Rats! My schoolboy French failed me

VIVE La France! Now I don't know about you but my French is distinctly schoolboy. I can buy an Orangina - “Orangina” - and a baguette - “baguette” - and I can ask for croissants - “croissants” - and I can work the Parisian Metro - “Metro” - but when it comes to more tricky things like having a conversation, reading a newspaper and understanding menus without mange tout or ratatouille then things get a little tricky.

VIVE La France! Now I don't know about you but my French is distinctly schoolboy.

I can buy an Orangina - “Orangina” - and a baguette - “baguette” - and I can ask for croissants - “croissants” - and I can work the Parisian Metro - “Metro” - but when it comes to more tricky things like having a conversation, reading a newspaper and understanding menus without mange tout or ratatouille then things get a little tricky.

Nevertheless, last week, as I found myself in the French capital - Paris - walking the streets, interestingly I didn't see a cul-de-sac anywhere, and wishing it would stop raining. I was tested to the limit of my language skills.

Outside La Notre Dame a man came up to me and shouted something like “parapluie” at me several times. Despite his insistence at trying to talk to me I found myself reverting to British man-abroad and ignoring him totally wondering why on earth he didn't use one of the several umbrellas he was carrying.

Then just as I was crossing the river - the Seine - some woman and her child came up to me and said something totally incomprehensible.

This time, unable to ignore her I managed to say hello - “bonjour” - and shake my head and we parted company. It did cross my mind that she recognised me from the pages of The Evening Star but I realised that might be unlikely.

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After a night in the middle of Paris, in a room on the 6th floor of a hotel, spent wondering how on earth I'd get out if there was a fire I decided the next day - again wet - to mooch about the Louvre which has the double advantage of being dry inside and with seats.

It was on my way there that someone else asked me for directions. I know this because I heard the phrase “ou se trouve” buried in the sentence and something somewhere rang a bell.

Though not exactly sure where they wanted to go I replied by saying hello - “bonjour” - and pointed in the direction of where I had just come from, a response which seemed to please everyone.

So as well as being a celebrity of the Felixstowe peninsula, a brilliant wordsmith and a handsome fella, I must also look French.

Anyway, the Louvre - “Louvre” - was shut because it shuts on a Tuesday apparently, so I went to a bar and indulged my passion for strange alcoholic drinks by ordering a crème de cassis without getting any odd looks.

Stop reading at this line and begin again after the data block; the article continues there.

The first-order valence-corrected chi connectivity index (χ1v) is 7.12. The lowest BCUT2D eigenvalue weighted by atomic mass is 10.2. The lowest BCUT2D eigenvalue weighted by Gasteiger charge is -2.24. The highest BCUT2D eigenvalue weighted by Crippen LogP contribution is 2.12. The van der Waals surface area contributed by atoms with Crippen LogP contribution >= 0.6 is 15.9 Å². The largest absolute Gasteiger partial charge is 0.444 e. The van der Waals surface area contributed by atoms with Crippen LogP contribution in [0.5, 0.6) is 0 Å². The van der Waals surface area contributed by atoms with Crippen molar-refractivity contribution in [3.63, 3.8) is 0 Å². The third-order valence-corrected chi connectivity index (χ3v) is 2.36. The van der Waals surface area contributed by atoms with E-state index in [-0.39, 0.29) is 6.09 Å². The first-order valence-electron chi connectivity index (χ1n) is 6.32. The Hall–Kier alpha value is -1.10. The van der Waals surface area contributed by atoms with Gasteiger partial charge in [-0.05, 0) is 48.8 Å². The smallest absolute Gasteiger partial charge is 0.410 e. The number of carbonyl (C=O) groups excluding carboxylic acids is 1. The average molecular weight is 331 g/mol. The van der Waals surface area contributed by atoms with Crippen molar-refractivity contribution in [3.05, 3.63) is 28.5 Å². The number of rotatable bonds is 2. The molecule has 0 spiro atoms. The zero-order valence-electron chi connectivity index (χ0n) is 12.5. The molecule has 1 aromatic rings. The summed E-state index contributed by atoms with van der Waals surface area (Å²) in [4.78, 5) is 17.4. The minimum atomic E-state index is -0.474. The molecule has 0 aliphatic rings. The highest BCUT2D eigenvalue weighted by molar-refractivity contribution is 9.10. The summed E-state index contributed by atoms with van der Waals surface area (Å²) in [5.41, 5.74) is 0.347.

Here I bought some cigarettes - “cigarettes” - and picked up a copy of the international Telegraph.

On the way back I saw a dead rat shop which, to be honest, I found somewhat disturbing.

I know they eat funny things like amphibians and equine meat but dead rat is something they keep very, very quiet.

I think this discovery is quite a scoop and I'd tell the story except I have no idea what rat, dead or alive, is in French. Do you?

TINA Turner is to tour the USA of America I hear.

How fantastic - she's knocking on 70 you know.

I've always liked Tina.

Oprah Winfrey asked the legend how she feels about getting older.

Tina said: “That number doesn't mean a thing. It just doesn't.”

What a voice, what an entertainer, what a woman.

Apparently, my colleagues inform me, she came to Ipswich once and did a concert.

Were you there? Was she good?

FELIXSTOWE'S looking delightful in the early mornings at this time of year.

And thanks to the recent re-felting of my balcony I can enjoy an early-morning look at the sea views (distant) from the comfort of my small Edwardian flat.

There's nothing better than the spring, is there? What's your early-morning view? Do drop me a line.

MY friend Camilla - well I say my friend, she wrote to me once - has been out and about as usual.

This time Camilla, has been to the 50th Annual Soldiers, Sailors, Airmen and Families Association (SSAFA) Floral Luncheon at the Waldorf Hotel in central London.

As usual she's well behaved and always looks nice.

Another royal, I note - the Duchess of Gloucester - is to visit this year's Suffolk Show.

Just as a matter of interest do you know the duchess is colonel-in-chief of the Royal Australian Army Educational Corps and the Royal New Zealand Army Educational Corps?

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